Steenhuisen has so far taken plenty of snaps during his trip. In Bucha, he is seen at a site littered with destroyed tankers, while another photo shows him standing in front of destroyed residential buildings in Kyiv. 

John Steenhuisen meeting Alexander Feldman (front-left), Ukrainian MP and Chairperson of the Ukraine-South Africa Parliamentary Group. (Photo: Supplied)

“I visited a refugee centre on the Polish border, I then met the Mayor of Lviv Andriy Sadovyi, a political advisor for the regional government, a military specialist and the Governor of Lviv Maksym Kozytskyy,” he said.

John Steenhuisen, meeting with Professor Volodymyr Bugrov
DA leader John Steenhuisen meets Professor Volodymyr Bugrov, Rector of the National University of Kyiv. (Photo: Supplied)

While Steenhuisen has been received well by parliamentarians, academics and businesspeople he says that there is a general sentiment that the South African government should be more involved, seeing that Ukraine has a long history with the ANC.

DA lights up City Hall in solidarity with Ukraine, while ANC government abstains from UN vote opposing Russian invasion

“The people I have spoken to are somewhat surprised given the fact that during the struggle for freedom in South Africa they were hosts and provided training to large numbers of freedom fighters from the ANC and other organisations and they also provided spaces in their universities for exile. They are surprised that a country that fought against colonialism and imperialism would be adopting an agnostic stance in the face of these. 

“The question regularly asked of me is ‘what would South Africa expect from the world if a neighbouring country invaded them?’”.

After Russia invaded Ukraine in late February 2022, the DA spoke out in solidarity with Ukraine while condemning the invasion. The DA-led City of Cape Town illuminated the City Hall in blue and yellow, the colours of the Ukraine flag. This is despite South Africa having decided to abstain from the vote on a United Nations resolution opposing the so-called “aggression against Ukraine”. 

The South African government has been sitting on the fence over the issue which has raised suspicions that the country is passively supporting Russia. DM

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All Comments 7

  • It’s hard to find fault with John Steenhuizen’s travels. He clearly does not neglect local issues, and his visits send an important message to the global community that not every South African supports our government’s foreign policies. I would expect no less from someone who is serious about running this country. Instead of scoring cheap points his critics should call for an independent audit of foreign travel by all politicians, regardless of party, to find out who paid and what was accomplished.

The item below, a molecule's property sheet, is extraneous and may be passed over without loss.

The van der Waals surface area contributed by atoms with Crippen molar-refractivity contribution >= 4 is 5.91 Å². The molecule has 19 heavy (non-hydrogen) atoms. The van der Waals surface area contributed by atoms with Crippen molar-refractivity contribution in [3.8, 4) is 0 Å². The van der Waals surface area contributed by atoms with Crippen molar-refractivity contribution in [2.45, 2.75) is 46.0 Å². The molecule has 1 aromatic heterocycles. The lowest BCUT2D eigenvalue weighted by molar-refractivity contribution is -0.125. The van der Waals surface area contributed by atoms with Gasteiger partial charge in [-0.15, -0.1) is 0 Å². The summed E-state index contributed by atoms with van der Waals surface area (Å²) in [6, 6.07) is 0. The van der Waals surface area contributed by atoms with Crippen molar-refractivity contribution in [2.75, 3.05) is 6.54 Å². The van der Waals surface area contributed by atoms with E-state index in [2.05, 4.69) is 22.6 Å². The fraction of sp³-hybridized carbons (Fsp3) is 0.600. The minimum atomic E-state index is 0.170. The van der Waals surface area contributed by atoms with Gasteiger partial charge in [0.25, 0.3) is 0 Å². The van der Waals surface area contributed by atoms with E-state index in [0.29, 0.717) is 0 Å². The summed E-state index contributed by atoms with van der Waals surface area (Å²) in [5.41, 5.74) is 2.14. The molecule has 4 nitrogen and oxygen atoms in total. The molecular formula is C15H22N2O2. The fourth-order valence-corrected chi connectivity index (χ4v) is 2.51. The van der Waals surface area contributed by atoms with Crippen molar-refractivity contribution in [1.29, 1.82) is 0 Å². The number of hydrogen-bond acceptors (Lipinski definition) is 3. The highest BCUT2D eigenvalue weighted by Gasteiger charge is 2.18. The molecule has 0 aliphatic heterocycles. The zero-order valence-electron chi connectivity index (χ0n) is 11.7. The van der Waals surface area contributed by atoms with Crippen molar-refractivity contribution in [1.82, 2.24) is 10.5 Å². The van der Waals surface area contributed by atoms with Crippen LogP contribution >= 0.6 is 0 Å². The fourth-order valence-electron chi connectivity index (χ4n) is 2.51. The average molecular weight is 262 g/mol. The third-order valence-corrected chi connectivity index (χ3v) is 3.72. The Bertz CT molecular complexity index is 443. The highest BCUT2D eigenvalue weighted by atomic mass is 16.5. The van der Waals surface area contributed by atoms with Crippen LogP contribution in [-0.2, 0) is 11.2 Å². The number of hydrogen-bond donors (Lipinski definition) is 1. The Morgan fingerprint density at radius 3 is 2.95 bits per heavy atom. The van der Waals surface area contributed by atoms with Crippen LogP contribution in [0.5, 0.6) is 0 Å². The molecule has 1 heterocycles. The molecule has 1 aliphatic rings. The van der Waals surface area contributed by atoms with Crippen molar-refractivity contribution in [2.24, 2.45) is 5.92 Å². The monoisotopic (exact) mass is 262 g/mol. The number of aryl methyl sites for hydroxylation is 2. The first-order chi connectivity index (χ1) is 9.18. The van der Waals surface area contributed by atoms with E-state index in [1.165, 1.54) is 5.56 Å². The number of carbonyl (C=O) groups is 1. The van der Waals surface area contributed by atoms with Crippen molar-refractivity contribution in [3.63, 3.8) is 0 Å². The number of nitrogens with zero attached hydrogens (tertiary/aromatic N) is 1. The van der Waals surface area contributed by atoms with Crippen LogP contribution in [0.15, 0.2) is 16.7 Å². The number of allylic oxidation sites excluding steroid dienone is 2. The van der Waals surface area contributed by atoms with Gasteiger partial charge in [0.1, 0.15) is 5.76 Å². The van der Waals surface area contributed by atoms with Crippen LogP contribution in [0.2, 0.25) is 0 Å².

• So who paid for the trip? Is this not the same John Steenhuisen who demanded that Deputy President Mabuza reveal who funds his trips to Russia?

    • Obviously it is not the same… Mabuza has access to state travel funding, should only be for legitimate state related business (the test), and not personal whim. Yeah, right.
      Steenhuisen’s travels is not state funded.
      This war has global implications, and it is legitimate for a party seeking national governance to inform itself. Unlike the ANC.

  • What’s the proverb? When the elephants fight the grass suffers. Except, in this case, it is an elephant and a mouse and the elephant is delusional.

  • He can’t win because he is not camera friendly and not naturally at ease. Set pieces don’t work for him. Everything looks contrived. He needs acting lessons and a voice coach. When he takes his jacket off he looks like a politian who always wears a jacket, without a jacket. Unlike Helen Zille who looks like an Auntie when she dances in the townships.

  • Not a fan of Steenhuisen or the DA, but seems like a legitimate venture of enquiry to me. And…

    > “The people I have spoken to are somewhat surprised given the fact that during the struggle for freedom in South Africa they were hosts and provided training to large numbers of freedom fighters from the ANC and other organisations and they also provided spaces in their universities for exile. They are surprised that a country that fought against colonialism and imperialism would be adopting an agnostic stance in the face of these.

    > “The question regularly asked of me is ‘what would South Africa expect from the world if a neighbouring country invaded them?’”

    I believe he makes very fair points here. The ingratitude of the ANC is startling.